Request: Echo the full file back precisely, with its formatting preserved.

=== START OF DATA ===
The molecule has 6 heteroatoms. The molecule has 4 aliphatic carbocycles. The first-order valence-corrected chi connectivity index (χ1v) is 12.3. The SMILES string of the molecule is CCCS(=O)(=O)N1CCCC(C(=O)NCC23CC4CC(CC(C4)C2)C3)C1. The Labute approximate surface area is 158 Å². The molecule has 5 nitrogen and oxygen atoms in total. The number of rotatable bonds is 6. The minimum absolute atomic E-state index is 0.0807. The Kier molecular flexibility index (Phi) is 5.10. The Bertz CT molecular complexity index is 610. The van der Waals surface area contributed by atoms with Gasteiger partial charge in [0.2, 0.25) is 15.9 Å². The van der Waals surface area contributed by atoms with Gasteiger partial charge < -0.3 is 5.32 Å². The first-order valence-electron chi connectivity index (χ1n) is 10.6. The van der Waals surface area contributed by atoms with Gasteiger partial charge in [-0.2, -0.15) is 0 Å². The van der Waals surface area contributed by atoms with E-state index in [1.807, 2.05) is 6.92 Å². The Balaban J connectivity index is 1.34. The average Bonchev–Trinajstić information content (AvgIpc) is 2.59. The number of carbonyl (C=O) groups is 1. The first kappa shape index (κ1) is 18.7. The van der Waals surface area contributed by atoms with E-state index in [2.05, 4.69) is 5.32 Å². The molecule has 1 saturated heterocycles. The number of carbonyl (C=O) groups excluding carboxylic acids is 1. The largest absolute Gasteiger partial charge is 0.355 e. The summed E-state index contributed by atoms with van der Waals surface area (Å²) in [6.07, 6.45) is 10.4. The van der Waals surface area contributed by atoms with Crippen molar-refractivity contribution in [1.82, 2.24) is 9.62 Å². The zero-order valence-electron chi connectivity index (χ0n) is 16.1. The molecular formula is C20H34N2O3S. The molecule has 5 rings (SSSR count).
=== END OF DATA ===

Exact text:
The molecule has 6 heteroatoms. The molecule has 4 aliphatic carbocycles. The first-order valence-corrected chi connectivity index (χ1v) is 12.3. The SMILES string of the molecule is CCCS(=O)(=O)N1CCCC(C(=O)NCC23CC4CC(CC(C4)C2)C3)C1. The Labute approximate surface area is 158 Å². The molecule has 5 nitrogen and oxygen atoms in total. The number of rotatable bonds is 6. The minimum absolute atomic E-state index is 0.0807. The Kier molecular flexibility index (Phi) is 5.10. The Bertz CT molecular complexity index is 610. The van der Waals surface area contributed by atoms with Gasteiger partial charge in [0.2, 0.25) is 15.9 Å². The van der Waals surface area contributed by atoms with Gasteiger partial charge < -0.3 is 5.32 Å². The first-order valence-electron chi connectivity index (χ1n) is 10.6. The van der Waals surface area contributed by atoms with Gasteiger partial charge in [-0.2, -0.15) is 0 Å². The van der Waals surface area contributed by atoms with E-state index in [1.807, 2.05) is 6.92 Å². The Balaban J connectivity index is 1.34. The average Bonchev–Trinajstić information content (AvgIpc) is 2.59. The number of carbonyl (C=O) groups is 1. The first kappa shape index (κ1) is 18.7. The van der Waals surface area contributed by atoms with E-state index in [2.05, 4.69) is 5.32 Å². The molecule has 1 saturated heterocycles. The number of carbonyl (C=O) groups excluding carboxylic acids is 1. The largest absolute Gasteiger partial charge is 0.355 e. The summed E-state index contributed by atoms with van der Waals surface area (Å²) in [6.07, 6.45) is 10.4. The van der Waals surface area contributed by atoms with Crippen molar-refractivity contribution in [1.82, 2.24) is 9.62 Å². The zero-order valence-electron chi connectivity index (χ0n) is 16.1. The molecular formula is C20H34N2O3S. The molecule has 5 rings (SSSR count).